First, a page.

Like a silver lining breaking through lingering dark clouds of uncertainty, a favorable development that would surely warm the cockles of the hearts of Filipino nurses still holding onto their “American Dream” transpired in the United States Congress last May 20, 2009.
It happened quietly, and perhaps because we are always swamped with sensational news swirling all around us, the local media for one reason or another failed to report the good news. For sure it is a welcome news for our health professionals, particularly nurses and therapists, because now their hopes are somewhat rekindled and they have better chances of working in the US, their destination of choice.
The favorable development or good news refers to the new legislation introduced in the US Congress aimed precisely to end the visa retrogression for registered nurses coming from foreign countries including the Philippines. It seeks to exempt RNs from any numerical cap on visas until 2012.
Admittedly, the filing of the said bill is only one of the many steps before it becomes a law but many are hopeful that before the current year is out a solution to visa retrogression will be reached.
For those not familiar with visa retrogression it means that, simply put, the visa category for foreign nurses is oversubscribed to the point that priority date is moved backwards. Green card petitions for RNs can still be filed but with retrogression a visa can only be issued no less than five years down the road.
The cautious optimism that the gridlock caused by visa retrogression will end this year is anchored on several encouraging factors such as the willingness of President Obama to resolve complex issues and, for one thing, he has stated that he intends to address the immigration reforms now.
Likewise, the aforesaid proposed legislation had gained support in both houses of US Congress before the elected officials went campaigning for the 2008 federal elections. It is quite probable that those who supported the measure will continue to do so.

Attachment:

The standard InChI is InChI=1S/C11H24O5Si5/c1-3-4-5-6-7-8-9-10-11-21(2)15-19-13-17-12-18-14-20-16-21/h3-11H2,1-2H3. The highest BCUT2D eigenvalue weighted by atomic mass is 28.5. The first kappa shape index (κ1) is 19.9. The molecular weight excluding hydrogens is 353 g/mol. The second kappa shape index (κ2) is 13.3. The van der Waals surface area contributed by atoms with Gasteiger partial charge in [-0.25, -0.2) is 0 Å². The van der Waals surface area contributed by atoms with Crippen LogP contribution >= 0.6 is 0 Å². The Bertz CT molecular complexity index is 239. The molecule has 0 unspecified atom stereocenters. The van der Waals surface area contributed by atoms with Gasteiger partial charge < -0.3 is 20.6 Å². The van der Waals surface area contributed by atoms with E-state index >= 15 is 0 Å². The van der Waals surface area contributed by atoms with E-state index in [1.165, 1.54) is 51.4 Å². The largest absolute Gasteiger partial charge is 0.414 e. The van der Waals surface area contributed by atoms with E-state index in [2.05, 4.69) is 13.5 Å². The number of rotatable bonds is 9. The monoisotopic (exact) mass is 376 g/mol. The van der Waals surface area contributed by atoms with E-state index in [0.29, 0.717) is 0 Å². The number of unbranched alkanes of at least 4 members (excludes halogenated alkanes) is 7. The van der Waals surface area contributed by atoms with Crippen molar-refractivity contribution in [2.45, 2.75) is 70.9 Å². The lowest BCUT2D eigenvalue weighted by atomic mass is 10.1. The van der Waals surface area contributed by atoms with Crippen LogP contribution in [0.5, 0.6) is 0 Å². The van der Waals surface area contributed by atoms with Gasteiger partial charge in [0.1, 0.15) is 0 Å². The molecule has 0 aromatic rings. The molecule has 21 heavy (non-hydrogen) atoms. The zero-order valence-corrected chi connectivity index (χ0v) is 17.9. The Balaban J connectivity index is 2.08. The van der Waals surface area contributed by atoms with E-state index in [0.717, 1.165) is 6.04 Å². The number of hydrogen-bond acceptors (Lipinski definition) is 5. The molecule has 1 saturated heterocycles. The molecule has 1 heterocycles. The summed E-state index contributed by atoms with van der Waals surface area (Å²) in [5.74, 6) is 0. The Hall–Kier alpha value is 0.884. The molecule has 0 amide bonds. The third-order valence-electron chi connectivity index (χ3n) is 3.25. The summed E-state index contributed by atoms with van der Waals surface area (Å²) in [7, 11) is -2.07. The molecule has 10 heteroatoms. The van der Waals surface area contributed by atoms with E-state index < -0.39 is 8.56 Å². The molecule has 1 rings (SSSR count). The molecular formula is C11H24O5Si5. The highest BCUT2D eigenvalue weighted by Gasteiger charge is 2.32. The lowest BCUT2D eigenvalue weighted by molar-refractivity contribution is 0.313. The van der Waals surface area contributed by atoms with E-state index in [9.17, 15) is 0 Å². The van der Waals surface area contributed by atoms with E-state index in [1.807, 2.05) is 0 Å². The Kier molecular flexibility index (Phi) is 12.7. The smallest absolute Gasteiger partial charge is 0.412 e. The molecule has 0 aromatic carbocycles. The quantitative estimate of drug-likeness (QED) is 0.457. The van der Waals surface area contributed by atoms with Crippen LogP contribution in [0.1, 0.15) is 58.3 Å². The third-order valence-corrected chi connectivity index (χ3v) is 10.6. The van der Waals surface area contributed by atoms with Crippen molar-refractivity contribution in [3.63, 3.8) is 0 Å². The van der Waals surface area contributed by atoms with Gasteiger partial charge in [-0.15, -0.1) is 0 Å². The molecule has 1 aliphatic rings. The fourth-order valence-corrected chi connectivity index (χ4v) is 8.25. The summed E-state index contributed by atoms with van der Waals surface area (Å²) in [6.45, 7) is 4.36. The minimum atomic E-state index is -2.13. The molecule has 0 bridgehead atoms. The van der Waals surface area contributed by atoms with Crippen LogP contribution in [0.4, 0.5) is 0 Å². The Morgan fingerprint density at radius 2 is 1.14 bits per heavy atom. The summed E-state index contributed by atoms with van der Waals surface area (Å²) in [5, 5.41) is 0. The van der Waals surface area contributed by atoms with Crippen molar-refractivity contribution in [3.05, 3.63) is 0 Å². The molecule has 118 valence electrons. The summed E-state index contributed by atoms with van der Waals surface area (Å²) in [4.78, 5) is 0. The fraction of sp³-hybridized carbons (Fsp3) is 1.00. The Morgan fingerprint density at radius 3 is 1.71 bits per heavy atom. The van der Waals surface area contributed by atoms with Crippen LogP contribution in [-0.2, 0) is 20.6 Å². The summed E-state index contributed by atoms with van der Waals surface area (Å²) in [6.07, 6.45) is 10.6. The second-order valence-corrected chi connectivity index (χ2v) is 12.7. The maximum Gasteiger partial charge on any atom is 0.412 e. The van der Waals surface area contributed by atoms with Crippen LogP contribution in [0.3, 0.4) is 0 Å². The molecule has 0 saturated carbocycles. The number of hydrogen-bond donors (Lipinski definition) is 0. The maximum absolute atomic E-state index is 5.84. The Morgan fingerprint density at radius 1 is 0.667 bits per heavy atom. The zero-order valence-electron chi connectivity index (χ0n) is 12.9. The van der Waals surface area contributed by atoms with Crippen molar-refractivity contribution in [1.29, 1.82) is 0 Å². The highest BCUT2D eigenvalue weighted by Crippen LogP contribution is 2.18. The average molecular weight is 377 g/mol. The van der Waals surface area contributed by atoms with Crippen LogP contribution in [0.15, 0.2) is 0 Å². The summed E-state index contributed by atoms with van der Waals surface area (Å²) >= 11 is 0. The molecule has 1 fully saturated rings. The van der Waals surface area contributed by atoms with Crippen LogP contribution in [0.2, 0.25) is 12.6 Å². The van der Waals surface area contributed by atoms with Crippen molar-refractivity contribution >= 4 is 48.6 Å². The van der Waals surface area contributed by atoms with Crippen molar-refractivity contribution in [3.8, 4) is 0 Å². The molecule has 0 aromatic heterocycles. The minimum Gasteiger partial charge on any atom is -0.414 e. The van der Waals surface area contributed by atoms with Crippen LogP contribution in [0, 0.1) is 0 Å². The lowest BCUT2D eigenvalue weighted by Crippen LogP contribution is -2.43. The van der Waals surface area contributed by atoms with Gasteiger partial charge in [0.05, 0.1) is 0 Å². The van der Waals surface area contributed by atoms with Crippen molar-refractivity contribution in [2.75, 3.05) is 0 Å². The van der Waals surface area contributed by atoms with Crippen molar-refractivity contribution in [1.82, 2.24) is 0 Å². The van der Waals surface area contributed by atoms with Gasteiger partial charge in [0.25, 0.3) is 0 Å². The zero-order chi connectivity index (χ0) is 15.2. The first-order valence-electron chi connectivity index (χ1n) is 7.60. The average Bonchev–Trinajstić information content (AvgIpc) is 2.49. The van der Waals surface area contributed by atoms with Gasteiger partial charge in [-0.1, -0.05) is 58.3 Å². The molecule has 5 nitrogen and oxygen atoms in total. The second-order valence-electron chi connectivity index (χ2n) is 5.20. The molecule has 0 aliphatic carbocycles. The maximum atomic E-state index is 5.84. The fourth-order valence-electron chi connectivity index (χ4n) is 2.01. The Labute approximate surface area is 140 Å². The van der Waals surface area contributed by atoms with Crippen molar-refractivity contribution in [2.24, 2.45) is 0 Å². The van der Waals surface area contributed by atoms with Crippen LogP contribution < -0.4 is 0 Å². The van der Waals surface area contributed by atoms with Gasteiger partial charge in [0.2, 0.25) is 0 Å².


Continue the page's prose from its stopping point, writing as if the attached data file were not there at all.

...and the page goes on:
And the big picture shows that although the US economic depression has resulted in a sharp drop in the job market, the demographic health care profile has remained unchanged and that the trend further shows that there will be a continuing shortage of health care providers.
There is no doubt that our nurses are the crème de la crème of the country’s migrant workers, they are the goose that lays the golden eggs insofar as the much-needed foreign currency remittances are concerned. Most of our nurses entered the health care profession with the specific goal of working in the US but now their dreams are put on hold as processing of nursing visas suffers delay due to retrogression.
The visa retrogression is also presenting challenges to hospitals, nursing homes and US health care employers who are confronted with worsening nursing shortage brought about by retirements of RNs compounded by the graying population of RNs in America and the increasing demand for health care services.
While we keep our fingers crossed for an end to visa retrogression, we must really be prepared and proactive for any eventuality. For instance, US employers have learned to put emphasis on current nursing skills and our Filipino nurses must strive to pass all the required exams to increase their chances of landing a US nursing job
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